Sunday, July 4, 2010

Bear One Another's Burdens - A Homily for Proper 14, Year C, 2010

Homily for Proper 14, Year C, 2010
Sunday, July 4th, 2010
Holy Trinity Anglican Church, Thornhill, ON
The Rev. Daniel F. Graves
Text: Galatians 6:1-16

“Bear one another’s burdens and this way you will fulfill the law of Christ.”--Galatians 6:2

The Galatian community was one that was torn apart by a religious conflict. Paul had proclaimed to them a gospel of freedom, a gospel that did not entail keeping the Law of Moses. It came as a great surprise to him therefore that after his departure, certain teachers began instructing the Galatians that they needed to conform to Jewish Law in order to be fully Christian. It is likely that this community was originally a gentile community who had not previously kept the commandments of the Torah. What infuriated Paul so much was that he had proclaimed a Gospel of freedom, only to find that it was being replaced by the burden of further religious requirements. How could the people of that community so quickly abandon the freedom they found in the gospel he preached? In the end, Paul does not care so much about whether or not taking on the requirements of Torah is a good or bad thing, for in many ways, he suggests that it is a matter indifferent, for “neither circumcision nor uncircumcision are anything,” he declares, “but a new creation is everything!” Rather, he was deeply concerned to the point of anger because the new creation was being obscured with absolutist claims by the judaizing faction about what were actually non-essential conditions for receiving the gospel of Christ.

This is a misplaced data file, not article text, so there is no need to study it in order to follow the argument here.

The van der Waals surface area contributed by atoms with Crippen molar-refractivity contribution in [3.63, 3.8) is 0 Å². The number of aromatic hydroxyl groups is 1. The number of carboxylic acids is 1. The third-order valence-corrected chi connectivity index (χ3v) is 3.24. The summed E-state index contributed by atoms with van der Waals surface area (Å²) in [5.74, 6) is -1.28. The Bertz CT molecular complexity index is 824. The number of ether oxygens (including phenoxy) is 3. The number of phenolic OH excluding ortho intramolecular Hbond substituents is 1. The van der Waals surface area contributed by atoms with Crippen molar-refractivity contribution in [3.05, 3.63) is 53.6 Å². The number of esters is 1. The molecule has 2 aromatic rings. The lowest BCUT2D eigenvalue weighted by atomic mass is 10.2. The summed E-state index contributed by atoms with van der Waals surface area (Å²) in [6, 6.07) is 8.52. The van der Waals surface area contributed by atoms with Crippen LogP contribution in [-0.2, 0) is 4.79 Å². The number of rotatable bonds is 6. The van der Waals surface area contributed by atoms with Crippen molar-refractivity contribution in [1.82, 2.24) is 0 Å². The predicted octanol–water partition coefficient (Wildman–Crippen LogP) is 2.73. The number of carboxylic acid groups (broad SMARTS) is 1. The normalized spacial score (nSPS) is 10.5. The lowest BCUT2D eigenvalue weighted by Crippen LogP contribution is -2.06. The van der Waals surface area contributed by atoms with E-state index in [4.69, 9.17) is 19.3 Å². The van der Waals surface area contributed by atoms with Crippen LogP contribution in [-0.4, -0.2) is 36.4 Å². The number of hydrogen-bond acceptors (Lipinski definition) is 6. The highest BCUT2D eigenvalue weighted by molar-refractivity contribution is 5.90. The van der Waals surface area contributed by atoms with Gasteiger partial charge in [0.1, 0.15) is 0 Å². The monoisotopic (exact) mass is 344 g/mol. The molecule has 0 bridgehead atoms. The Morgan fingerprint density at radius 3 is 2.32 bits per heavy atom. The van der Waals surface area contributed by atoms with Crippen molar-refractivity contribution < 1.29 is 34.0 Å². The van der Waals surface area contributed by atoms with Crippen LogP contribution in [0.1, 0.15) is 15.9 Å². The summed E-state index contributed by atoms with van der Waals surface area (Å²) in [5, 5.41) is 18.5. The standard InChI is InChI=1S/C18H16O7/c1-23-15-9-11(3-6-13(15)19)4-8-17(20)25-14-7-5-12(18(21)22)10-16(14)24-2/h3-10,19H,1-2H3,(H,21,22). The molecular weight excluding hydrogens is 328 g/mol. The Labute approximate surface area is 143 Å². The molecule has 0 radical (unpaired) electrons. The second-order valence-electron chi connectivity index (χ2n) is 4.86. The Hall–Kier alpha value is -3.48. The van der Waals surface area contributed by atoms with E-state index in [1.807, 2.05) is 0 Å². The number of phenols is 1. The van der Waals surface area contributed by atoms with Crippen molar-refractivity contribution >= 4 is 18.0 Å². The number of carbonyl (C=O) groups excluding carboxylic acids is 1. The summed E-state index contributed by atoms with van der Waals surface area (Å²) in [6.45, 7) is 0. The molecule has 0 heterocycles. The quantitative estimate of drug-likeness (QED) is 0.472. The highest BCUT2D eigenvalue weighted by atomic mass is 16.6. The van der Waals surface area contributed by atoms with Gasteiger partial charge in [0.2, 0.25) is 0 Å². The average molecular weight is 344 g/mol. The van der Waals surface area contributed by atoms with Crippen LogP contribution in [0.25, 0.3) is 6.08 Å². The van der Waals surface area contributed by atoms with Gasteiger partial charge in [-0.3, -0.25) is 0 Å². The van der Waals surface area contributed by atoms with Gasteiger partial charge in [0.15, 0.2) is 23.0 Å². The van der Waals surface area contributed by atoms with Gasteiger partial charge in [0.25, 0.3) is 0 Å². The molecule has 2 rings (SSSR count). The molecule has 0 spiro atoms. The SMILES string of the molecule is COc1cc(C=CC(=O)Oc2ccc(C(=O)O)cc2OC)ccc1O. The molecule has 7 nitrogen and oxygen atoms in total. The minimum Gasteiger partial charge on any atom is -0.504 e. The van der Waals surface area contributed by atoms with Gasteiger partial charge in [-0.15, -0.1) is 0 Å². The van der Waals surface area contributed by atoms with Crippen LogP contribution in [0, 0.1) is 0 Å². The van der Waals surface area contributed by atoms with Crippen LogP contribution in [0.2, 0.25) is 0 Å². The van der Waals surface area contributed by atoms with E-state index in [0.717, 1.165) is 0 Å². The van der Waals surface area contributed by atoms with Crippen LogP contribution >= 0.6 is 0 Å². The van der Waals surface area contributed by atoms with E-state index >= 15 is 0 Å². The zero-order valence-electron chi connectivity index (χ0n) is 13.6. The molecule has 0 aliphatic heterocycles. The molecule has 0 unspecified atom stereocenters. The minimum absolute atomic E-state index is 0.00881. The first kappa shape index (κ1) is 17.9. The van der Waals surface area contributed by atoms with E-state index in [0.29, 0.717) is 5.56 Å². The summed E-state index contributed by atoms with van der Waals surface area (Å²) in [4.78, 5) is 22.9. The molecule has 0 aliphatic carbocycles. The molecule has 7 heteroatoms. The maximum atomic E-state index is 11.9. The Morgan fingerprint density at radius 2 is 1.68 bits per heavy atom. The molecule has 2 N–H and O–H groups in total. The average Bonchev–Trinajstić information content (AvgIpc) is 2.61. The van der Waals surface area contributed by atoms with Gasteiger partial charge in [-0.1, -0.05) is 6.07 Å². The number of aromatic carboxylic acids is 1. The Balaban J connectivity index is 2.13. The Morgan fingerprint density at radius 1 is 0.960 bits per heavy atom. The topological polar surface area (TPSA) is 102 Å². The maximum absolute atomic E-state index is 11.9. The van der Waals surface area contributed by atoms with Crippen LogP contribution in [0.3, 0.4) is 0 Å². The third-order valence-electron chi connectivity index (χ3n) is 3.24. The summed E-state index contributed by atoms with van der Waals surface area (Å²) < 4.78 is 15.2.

This first century argument is, at first glance, far removed from us today. It is unlikely that any of us shall ever consider the keeping of the Jewish law as a prerequisite for Christian faith. Yet, if we consider more generally the problem that Paul was addressing, we realize that it is not so far from our door. Paul was speaking about the burdens we place upon ourselves in order that we might live out our faith. He is speaking about self-imposed prerequisites to Christianity that obscure its purpose rather than fulfill it. Such prerequisites are characteristically manifested in ethical terms, such as “I need to be a better person to follow Jesus,” or framed negatively, “I musn’t be a good Christian because I am having trouble loving my enemy, much less my neighbour.” These formulations come at things in entirely the wrong way. Of course, I hate my neighbour, they never cut their grass and their dandelions seed on my lawn. I hate them every time I look out my window at that mess of a yard of theirs! If loving your neighbour, much less your enemy, were a prerequisite to being a Christian we would have no Christians in the world, or at least no honest Christians. But thankfully, the gospel of Christ is not about what I can do for Christ, but what Christ does for me, and more profoundly, what Christ does for us as a people, and for the world.

And what does Christ do?